The exact mechanism by which SS can induce dRTA remains unclear. However, previous studies evidenced a downregulated expression of the vacuolar H+-ATPase in the A-intercalated cells in patients with SS with concomitant underexpression of AE1 (pendrin) in the B-intercalated cells. It is hypothesized that the reduced secretion of H+ is the primary dysfunction in SS, whereas the underregulation of pendrin is a compensation to suppress HCO3− secretion and prevent further acidosis.[13,14,17] Despite the presence of H+-ATPase and AE1 in other parts of the nephron, patients with SS present selective underexpression of these proteins in the collecting duct. Furthermore, patients with SS can also develop antibodies against components of the cellular membrane or intracellular proteins. Devuyst et al. found IgG autoantibodies in a patient with SS that reacted against A-intercalated cells of a human control kidney. However, the target protein was not identified. Additional studies have identified antibodies against enzymes involved in the acid excretion system and bicarbonate generation, including CA type II, CA type IV, and CA type VI.[22–26] It is not clear whether these antibodies are part of the pathogenesis of SS or if they result from the exposure of intracellular epitopes to the immune system during tubular damage.[13,14,22,27] Our patient tested negative for CA-VI specific antibodies. However, a prospective evaluation is needed because these antibodies may appear over the course of disease.
Our patient was treated with K+ and sodium bicarbonate supplementation to correct her acid-base imbalance. She also received amiloride as recent literature suggests that patients with severe disease may respond to this therapy. Amiloride inhibits electrogenic sodium transport through the epithelial sodium channel in the principal cells and thus decreases the driving forces for electrogenic potassium secretion. On follow-up, she maintained mild hypokalemia (K+, 3.1–3.4 mEq/L) as well as mild metabolic acidosis (HCO3 −, 19–23 mmol/L). No further improvement was seen in these clinical parameters after the introduction of immunomodulatory therapy. Discontinuation of prednisone was related to worsening renal function as described in Figure 3.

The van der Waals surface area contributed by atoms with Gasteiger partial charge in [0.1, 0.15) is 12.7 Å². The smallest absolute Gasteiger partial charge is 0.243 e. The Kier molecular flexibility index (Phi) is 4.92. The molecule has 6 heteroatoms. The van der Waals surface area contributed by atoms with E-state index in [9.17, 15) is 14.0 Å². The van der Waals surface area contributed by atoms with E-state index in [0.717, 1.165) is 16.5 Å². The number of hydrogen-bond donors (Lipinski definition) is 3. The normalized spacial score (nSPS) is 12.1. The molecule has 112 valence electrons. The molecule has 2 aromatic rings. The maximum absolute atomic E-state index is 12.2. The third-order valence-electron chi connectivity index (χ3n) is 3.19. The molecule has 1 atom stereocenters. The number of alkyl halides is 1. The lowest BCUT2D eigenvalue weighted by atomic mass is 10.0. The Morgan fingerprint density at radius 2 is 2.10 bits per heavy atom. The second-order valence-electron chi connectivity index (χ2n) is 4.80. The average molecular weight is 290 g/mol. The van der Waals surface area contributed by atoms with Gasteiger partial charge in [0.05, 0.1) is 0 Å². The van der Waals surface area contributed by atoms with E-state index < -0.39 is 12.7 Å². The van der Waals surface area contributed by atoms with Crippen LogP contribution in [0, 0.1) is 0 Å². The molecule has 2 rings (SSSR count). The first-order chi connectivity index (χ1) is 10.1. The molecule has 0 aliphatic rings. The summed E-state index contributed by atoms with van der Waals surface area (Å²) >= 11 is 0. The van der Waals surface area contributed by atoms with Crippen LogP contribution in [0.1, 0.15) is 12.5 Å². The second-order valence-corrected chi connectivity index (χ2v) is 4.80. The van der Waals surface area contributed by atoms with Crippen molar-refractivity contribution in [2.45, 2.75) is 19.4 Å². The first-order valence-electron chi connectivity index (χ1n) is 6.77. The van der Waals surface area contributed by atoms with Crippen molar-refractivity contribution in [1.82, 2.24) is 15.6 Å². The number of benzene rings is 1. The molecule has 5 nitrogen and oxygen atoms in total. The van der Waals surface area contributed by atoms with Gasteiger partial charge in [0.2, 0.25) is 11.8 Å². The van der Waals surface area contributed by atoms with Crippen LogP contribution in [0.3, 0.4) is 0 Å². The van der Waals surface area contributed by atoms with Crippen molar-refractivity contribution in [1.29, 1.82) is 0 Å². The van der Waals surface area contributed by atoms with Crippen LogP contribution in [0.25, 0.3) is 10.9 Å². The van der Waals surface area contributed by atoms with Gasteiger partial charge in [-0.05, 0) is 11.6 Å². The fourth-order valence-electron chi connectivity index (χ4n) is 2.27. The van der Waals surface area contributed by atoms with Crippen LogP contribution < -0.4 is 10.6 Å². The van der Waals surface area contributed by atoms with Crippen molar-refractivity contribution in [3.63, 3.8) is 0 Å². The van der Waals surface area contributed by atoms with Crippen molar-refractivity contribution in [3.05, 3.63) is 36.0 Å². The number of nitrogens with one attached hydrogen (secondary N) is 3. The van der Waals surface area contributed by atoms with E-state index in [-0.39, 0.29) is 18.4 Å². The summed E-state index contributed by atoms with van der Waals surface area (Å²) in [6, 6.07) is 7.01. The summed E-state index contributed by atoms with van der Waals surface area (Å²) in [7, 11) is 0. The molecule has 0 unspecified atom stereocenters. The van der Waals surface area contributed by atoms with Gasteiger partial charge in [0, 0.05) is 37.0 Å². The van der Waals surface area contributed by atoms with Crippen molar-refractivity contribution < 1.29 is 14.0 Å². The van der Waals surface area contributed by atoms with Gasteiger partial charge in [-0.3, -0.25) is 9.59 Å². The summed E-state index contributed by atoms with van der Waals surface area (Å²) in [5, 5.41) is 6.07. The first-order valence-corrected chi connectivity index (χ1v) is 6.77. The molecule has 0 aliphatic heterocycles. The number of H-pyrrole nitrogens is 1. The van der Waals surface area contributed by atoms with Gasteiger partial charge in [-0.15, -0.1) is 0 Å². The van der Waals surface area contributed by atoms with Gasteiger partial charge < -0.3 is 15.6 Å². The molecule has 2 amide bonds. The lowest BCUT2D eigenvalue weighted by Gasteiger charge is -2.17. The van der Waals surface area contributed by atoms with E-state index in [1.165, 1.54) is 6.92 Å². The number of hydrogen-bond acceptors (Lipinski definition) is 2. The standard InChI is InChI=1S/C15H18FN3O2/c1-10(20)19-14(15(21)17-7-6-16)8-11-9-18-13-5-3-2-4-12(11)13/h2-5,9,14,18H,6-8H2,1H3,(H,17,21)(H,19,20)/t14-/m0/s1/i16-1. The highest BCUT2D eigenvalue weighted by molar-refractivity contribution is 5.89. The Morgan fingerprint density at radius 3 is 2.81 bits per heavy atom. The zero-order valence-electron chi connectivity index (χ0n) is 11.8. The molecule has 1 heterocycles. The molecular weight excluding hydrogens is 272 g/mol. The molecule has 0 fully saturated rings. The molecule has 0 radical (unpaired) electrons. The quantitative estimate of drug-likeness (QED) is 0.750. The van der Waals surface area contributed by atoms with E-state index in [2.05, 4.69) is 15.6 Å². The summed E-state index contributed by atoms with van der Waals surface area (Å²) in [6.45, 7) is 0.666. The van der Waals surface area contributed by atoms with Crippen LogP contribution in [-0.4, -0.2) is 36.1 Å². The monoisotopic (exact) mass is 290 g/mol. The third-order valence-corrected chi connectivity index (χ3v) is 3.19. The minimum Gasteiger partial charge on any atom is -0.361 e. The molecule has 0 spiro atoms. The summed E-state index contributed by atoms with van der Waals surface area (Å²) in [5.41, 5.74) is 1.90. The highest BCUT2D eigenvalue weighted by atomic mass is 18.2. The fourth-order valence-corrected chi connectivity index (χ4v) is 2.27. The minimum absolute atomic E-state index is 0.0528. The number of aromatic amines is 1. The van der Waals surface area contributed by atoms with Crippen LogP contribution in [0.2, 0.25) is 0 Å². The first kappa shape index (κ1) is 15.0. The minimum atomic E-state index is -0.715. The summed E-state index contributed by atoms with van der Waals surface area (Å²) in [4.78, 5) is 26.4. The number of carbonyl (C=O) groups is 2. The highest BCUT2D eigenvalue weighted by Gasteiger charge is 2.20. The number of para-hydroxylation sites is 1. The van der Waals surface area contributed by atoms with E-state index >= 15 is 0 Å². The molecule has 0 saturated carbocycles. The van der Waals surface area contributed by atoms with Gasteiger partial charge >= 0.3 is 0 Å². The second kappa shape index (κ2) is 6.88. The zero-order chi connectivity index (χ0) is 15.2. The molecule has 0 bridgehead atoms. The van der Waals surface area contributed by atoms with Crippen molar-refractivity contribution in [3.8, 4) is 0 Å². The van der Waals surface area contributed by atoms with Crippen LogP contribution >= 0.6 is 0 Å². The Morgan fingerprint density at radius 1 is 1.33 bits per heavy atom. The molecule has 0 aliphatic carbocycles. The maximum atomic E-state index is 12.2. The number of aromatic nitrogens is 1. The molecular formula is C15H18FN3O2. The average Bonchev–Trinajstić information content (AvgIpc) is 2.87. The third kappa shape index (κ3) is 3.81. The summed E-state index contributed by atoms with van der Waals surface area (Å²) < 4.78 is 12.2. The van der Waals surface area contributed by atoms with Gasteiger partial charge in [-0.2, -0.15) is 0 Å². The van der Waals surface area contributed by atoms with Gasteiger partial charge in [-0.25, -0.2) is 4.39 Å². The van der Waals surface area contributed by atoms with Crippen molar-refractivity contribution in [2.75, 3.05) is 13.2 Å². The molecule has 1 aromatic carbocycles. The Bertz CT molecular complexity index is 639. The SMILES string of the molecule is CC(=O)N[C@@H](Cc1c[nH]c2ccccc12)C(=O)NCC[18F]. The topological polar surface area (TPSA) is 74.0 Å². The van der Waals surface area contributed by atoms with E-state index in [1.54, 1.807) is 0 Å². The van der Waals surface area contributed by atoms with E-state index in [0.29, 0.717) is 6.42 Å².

Up to 71% of the patients with SS and renal involvement may develop acute or chronic TIN, whereas cryoglobulinemic glomerulonephritis and focal segmental glomerulosclerosis are infrequent, accounting for < 5% of the cases. Our patient presented an acute form of TIN with significant eosinophil/plasmatic cell infiltration and minimal tubular atrophy, which has been described elsewhere. Figures 1 and 2 present the patient's renal biopsy with characteristic findings described in SS. Some studies have reported specific histological findings in patients with SS and TIN, including lymphocytic infiltrate with predominance of T-helper cell populations, most prominently the Th-17 subpopulation. These findings have also been noted in biopsy samples of the salivary gland of patients with SS, suggesting that blunting the primary immune response affecting salivary glands could also attenuate the inflammation in the kidneys. Thus, several reports extrapolate the therapy for patients with SS without renal disease to those with SS and renal involvement. To the best of our knowledge, very few studies have evaluated the response to immunomodulatory therapy in biopsy-proven TIN secondary to SS.[29,30] Evans et al. included 12 patients treated with a course of prednisone associated with mycophenolate mofetil (11 of 12) or azathioprine (1 of 12) to effectively affect both B-cell and T-cell populations. Interestingly, patients presented a significant response evidenced in their serum Cr levels and eGFR. Maripuri et al. demonstrated that a mixed population including patients with SS and membranous proliferative glomerulonephritis would effectively respond to HCQ, cyclophosphamide, and rituximab. However, such therapy is difficult to reproduce in clinical practice, based on the low power of the study and the clinical characteristics of the participants.
While the immunomodulatory effect of HCQ relays in suppressing Toll-like receptors in a wide range of cells, azathioprine is an antimetabolite that inhibits synthesis of DNA, RNA, and proteins predominantly in T cells and B cells. Although both medications have been used for the management of this condition, outcomes have been variable in the literature. After 5 months of follow-up, our patient's renal function was steady with an eGFR of 38–42 ml/min/1.73m2 (MDRD formula). She was dependent on high-dose potassium and bicarbonate supplementation to maintain her electrolyte homeostasis, which suggests that tubulointerstitial injuries in SS can have minimal response to standard immunomodulatory therapy. This group of patients benefits from follow-up and further management to prevent progression of CKD to end-stage renal disease.
J Med Case Reports. 2019;13(103) © 2019 BioMed Central, Ltd.